Biomarkers aid Type-2 inflammation phenotype selection
medwireNews: Researchers have identified a panel of clinically accessible biomarkers that may help select asthma patients with an airway-mucosal T-helper 2 (Type-2) inflammation phenotype.
“As the majority of effective anti-inflammatory agents work best in a Type-2 high populations e.g. [inhaled corticosteroids], and anti-IL [interleukin]-13 antibodies, defining Type-2 status in patients using clinically accessible biomarker[s] will be important,” comment Philip Silkoff (Janssen Research & Development LLC, Spring House, Pennsylvania, USA) and colleagues.
Using the ADEPT dataset, they defined 83 patients with asthma as being Type-2-inflammation high or low based on the airway mucosa expression of three genes driven by the Type-2 cytokine IL-13, compared with 25 non-atopic healthy individuals.
All three genes – CC-motif chemokine ligand (CCL)-26, periostin, and multi-gene IL-13 in vitro signature (IVS) – provided segregation, but this was optimal with CCL26, leading to it being the “primary anchor” for Type-2 status, the researchers report in The Journal of Allergy and Clinical Immunology.
This airway-mucosa CCL26 Type-2 phenotype also had the best concordance with airway eosinophilic inflammation, with high sputum eosinophilia levels of 3% or above detected in 88% of patients. The association was not limited to a CCL26-high status, however, with high sputum eosinophilia levels also detected in 45% of 31 patients with CCL26-low status.
While airway-CCL26-high status was not associated with disease characteristics, such as airflow obstruction, it was strongly associated with increased levels of the Type-2 clinical markers fractional exhaled nitric oxide (FeNO), blood eosinophils, and serum CCL26 and CCL17.
All 13 patients with airway-mucosa-CCL26-high status and moderate-to-severe-asthma had high FeNO (≥35 ppb) or high blood eosinophils (≥300 cells/mm3) compared with a minority (36%) of the 42 patients with airway-mucosal-CCL26-low status.
The researchers note that while routine measurement of FeNO and blood eosinophils in asthma patients means it could be readily implemented as a co-diagnostic test to screen for the Type-2-high phenotype, a poor positive predictive value (PPV) of 46% hampers its use as such, despite a perfect negative predictive value (NPV) of 100%.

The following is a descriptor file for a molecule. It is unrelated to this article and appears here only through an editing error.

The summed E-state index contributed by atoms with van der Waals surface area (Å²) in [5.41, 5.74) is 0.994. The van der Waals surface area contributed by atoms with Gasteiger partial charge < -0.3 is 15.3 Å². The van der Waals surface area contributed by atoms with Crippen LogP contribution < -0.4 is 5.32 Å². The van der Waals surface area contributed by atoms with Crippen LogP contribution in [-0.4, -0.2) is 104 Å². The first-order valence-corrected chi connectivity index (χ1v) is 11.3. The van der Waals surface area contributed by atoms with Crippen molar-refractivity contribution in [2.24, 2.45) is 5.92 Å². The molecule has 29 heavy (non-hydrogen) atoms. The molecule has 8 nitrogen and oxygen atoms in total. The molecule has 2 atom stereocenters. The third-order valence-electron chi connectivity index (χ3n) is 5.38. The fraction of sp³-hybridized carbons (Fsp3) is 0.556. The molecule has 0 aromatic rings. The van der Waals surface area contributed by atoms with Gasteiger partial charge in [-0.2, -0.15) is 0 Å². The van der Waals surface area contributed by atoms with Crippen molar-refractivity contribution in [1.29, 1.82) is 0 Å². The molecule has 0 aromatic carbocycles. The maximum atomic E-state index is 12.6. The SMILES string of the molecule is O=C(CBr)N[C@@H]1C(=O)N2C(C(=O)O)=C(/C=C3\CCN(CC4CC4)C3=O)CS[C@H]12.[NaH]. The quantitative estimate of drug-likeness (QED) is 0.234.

Adding high serum CCL26 levels (75th percentile of the healthy individuals) to the high FeNO or high blood eosinophilia classification improved the PPV to 88%, while maintaining a good NPV of 89%. But the full panel of markers, including high serum CCL17 levels, provided the best PPV of 100%, with an NPV of 87%. The findings were similar for periostin and IL-13-IVS but less pronounced.
“These last 2 classification models may be useful to prospectively select patients for Type-2-targeted therapeutic clinical studies, highly enriching for patients more likely to respond,” suggests the team. They add that “Type-2-low asthma, a group with high unmet need and few therapeutic options, can be reliably identified using the same biomarkers.”
The researchers caution, however, that “these models have low sensitivities that would result in about half of Type-2-high patients being called Type-2-low, which may be tolerable for proof-of-concept studies but not for application as a co-diagnostic test.”
They call for confirmation of these classification models in independent study populations and validation from interventional clinical trials.
By Lucy Piper
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